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Glyburide and Metformin

Medically reviewed by Drugs.com. Last updated on Aug 7, 2020.

Pronunciation

(GLYE byoor ide & met FOR min)

Index Terms

  • Glyburide and Metformin Hydrochloride
  • Glyburide/Metformin
  • Metformin and Glyburide

Dosage Forms

Excipient information presented when available (limited, particularly for generics); consult specific product labeling. [DSC] = Discontinued product

Tablet, Oral:

Glucovance: Glyburide 5 mg and metformin hydrochloride 500 mg [DSC], Glyburide 2.5 mg and metformin hydrochloride 500 mg [DSC]

Generic: Glyburide 1.25 mg and metformin hydrochloride 250 mg, Glyburide 2.5 mg and metformin hydrochloride 500 mg, Glyburide 5 mg and metformin hydrochloride 500 mg

Brand Names: U.S.

  • Glucovance [DSC]

Pharmacologic Category

  • Antidiabetic Agent, Biguanide
  • Antidiabetic Agent, Sulfonylurea

Pharmacology

The combination of glyburide and metformin is used to improve glycemic control in patients with type 2 diabetes mellitus by using two different, but complementary, mechanisms of action:

Glyburide: Stimulates insulin release from the pancreatic beta cells; reduces glucose output from the liver; insulin sensitivity is increased at peripheral target sites

Metformin: Decreases hepatic glucose production, decreasing intestinal absorption of glucose and improves insulin sensitivity (increases peripheral glucose uptake and utilization)

Time to Peak

Glucovance: 2.75 hours when taken with food

Use: Labeled Indications

Diabetes mellitus, type 2: As an adjunct to diet and exercise, to improve glycemic control in adults with type 2 diabetes

Contraindications

Hypersensitivity to metformin, glyburide, or any component of the formulation; severe renal impairment (eGFR <30 mL/minute/1.73 m2); acute or chronic metabolic acidosis, including diabetic ketoacidosis, with or without coma; concomitant administration of bosentan

Documentation of allergenic cross-reactivity for sulfonylureas is limited. However, because of similarities in chemical structure and/or pharmacologic actions, the possibility of cross-sensitivity cannot be ruled out with certainty.

Dosing: Adult

Diabetes mellitus, type 2: Oral:

Initial:

Patients with inadequate glycemic control on diet and exercise alone: Glyburide 1.25 mg/metformin 250 mg once or twice daily with meals.

Patients with inadequate glycemic control on metformin or glyburide (or another sulfonylurea) monotherapy: Glyburide 2.5 mg/metformin 500 mg or glyburide 5 mg/metformin 500 mg twice daily with meals.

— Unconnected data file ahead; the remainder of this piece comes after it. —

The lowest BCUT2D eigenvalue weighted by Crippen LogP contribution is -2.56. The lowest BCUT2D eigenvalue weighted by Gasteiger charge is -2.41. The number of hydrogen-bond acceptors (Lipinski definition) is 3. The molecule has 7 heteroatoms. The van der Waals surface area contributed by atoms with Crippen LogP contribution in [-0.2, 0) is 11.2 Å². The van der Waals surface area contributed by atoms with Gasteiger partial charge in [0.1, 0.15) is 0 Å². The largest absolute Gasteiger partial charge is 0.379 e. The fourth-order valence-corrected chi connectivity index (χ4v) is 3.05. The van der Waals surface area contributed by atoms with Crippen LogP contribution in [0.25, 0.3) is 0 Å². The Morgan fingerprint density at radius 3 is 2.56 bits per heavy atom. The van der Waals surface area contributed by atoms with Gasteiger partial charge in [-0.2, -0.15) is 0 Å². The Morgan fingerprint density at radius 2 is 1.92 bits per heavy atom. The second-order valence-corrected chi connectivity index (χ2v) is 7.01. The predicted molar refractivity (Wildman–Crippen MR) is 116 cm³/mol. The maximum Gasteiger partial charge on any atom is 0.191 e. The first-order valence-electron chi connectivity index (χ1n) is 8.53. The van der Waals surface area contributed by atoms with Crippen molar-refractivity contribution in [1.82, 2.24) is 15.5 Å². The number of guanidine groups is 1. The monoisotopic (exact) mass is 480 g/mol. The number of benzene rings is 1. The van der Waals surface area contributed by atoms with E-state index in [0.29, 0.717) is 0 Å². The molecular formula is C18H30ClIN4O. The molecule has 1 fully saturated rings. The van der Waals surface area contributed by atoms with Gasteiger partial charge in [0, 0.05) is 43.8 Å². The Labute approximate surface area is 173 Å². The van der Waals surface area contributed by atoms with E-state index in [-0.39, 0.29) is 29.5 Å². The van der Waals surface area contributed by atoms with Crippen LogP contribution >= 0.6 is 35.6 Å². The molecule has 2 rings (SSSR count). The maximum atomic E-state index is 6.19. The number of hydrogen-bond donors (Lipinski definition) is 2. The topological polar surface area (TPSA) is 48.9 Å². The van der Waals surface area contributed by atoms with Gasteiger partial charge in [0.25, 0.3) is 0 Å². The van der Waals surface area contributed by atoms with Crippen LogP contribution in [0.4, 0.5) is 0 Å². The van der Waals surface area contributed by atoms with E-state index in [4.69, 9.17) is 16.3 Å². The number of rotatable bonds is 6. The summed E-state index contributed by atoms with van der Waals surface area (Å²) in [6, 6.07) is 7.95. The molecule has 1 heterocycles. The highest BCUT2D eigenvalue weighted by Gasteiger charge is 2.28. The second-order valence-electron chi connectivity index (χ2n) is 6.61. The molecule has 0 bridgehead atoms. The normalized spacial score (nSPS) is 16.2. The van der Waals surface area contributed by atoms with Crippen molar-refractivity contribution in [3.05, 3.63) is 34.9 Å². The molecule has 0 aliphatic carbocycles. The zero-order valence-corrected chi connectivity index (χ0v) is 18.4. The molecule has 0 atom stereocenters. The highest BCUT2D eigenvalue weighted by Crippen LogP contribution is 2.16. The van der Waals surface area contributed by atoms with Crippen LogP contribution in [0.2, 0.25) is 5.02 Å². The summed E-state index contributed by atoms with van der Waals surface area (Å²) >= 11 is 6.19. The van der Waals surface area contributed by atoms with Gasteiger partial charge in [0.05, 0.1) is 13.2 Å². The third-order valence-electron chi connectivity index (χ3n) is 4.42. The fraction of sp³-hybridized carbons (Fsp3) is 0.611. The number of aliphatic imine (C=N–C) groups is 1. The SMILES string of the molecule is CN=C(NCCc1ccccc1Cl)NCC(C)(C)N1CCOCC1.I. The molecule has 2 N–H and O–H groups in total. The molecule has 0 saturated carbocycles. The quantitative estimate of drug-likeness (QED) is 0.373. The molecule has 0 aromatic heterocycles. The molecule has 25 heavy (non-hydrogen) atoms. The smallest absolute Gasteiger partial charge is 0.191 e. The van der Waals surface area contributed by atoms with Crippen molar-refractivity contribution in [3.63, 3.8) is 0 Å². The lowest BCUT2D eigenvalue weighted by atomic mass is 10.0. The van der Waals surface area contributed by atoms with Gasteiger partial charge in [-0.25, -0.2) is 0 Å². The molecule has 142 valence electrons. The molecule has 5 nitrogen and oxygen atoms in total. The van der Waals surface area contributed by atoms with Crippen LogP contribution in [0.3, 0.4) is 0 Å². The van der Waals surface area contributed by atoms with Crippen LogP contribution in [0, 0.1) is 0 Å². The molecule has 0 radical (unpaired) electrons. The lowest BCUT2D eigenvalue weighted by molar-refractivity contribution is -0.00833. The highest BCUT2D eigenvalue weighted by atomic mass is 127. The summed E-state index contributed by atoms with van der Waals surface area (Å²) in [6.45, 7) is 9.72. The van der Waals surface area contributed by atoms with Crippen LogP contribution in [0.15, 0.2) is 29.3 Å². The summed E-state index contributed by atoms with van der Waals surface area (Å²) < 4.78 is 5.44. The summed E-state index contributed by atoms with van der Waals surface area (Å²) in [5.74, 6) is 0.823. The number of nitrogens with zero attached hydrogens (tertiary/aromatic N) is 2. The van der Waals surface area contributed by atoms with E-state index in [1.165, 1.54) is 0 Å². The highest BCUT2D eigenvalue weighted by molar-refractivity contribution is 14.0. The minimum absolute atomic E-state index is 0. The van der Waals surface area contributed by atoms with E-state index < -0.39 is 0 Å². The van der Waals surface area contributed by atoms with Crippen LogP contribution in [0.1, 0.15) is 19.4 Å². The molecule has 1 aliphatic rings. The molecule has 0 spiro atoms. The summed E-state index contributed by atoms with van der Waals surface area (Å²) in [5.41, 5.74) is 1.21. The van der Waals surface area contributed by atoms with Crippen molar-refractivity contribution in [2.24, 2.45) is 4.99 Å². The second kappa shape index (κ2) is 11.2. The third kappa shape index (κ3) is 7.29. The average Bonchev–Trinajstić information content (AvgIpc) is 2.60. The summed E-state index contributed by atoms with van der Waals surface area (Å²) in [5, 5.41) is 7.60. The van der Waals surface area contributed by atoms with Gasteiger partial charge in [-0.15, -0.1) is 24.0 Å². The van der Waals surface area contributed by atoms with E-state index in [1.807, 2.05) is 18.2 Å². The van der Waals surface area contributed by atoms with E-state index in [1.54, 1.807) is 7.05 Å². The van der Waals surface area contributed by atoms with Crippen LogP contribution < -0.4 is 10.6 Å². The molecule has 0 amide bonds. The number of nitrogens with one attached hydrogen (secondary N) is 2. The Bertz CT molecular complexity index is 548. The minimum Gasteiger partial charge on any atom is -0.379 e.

Patients already receiving a combination of metformin and glyburide (or another sulfonylurea) as individual components: Do not exceed the daily dose of metformin and glyburide (or equivalent dose of other sulfonylurea) being taken.

Dosage adjustments: Increase dose gradually per glycemic control and tolerability up to a maximum dose of glyburide 20 mg/metformin 2 g per day.

Dosage adjustment for concomitant therapy: Significant drug interactions exist, requiring dose/frequency adjustment or avoidance. Consult drug interactions database for more information.

Dosing: Geriatric

Use of glyburide is not recommended due to an increased risk of severe prolonged hypoglycemia (ADA 2020; Beers Criteria [AGS 2019]).

Administration

Oral: All doses should be administered with a meal. Twice-daily dosing should be administered with the morning and evening meals. Patients that are NPO or require decreased caloric intake may need doses held to avoid hypoglycemia.

Dietary Considerations

May cause GI upset; take with food to decrease GI upset. Individualized medical nutrition therapy (MNT) based on ADA recommendations is an integral part of therapy. Monitor for signs and symptoms of vitamin B12 and folic acid deficiency; supplementation may be required.

Storage

Store at ≤25°C (≤77°F). Protect from light.

Drug Interactions

Abemaciclib: May increase the serum concentration of MetFORMIN. Monitor therapy

Ajmaline: Sulfonamides may enhance the adverse/toxic effect of Ajmaline. Specifically, the risk for cholestasis may be increased. Monitor therapy

Alcohol (Ethyl): May enhance the adverse/toxic effect of MetFORMIN. Specifically, alcohol may potentiate the risk of lactic acidosis Avoid combination

Alpelisib: May decrease the serum concentration of CYP2C9 Substrates (High risk with Inducers). Monitor therapy

Alpha-Glucosidase Inhibitors: May enhance the hypoglycemic effect of Sulfonylureas. Management: Consider a decrease in sulfonylurea dose when initiating therapy with an alpha-glucosidase inhibitor and monitor patients for hypoglycemia. Consider therapy modification

Alpha-Lipoic Acid: May enhance the hypoglycemic effect of Antidiabetic Agents. Monitor therapy

Aminolevulinic Acid (Systemic): Photosensitizing Agents may enhance the photosensitizing effect of Aminolevulinic Acid (Systemic). Avoid combination

Aminolevulinic Acid (Topical): Photosensitizing Agents may enhance the photosensitizing effect of Aminolevulinic Acid (Topical). Monitor therapy

Androgens: May enhance the hypoglycemic effect of Agents with Blood Glucose Lowering Effects. Monitor therapy

Antidiabetic Agents: May enhance the hypoglycemic effect of Hypoglycemia-Associated Agents. Monitor therapy

Beta-Blockers: May enhance the hypoglycemic effect of Sulfonylureas. Cardioselective beta-blockers (eg, acebutolol, atenolol, metoprolol, and penbutolol) may be safer than nonselective beta-blockers. All beta-blockers appear to mask tachycardia as an initial symptom of hypoglycemia. Ophthalmic beta-blockers are probably associated with lower risk than systemic agents. Monitor therapy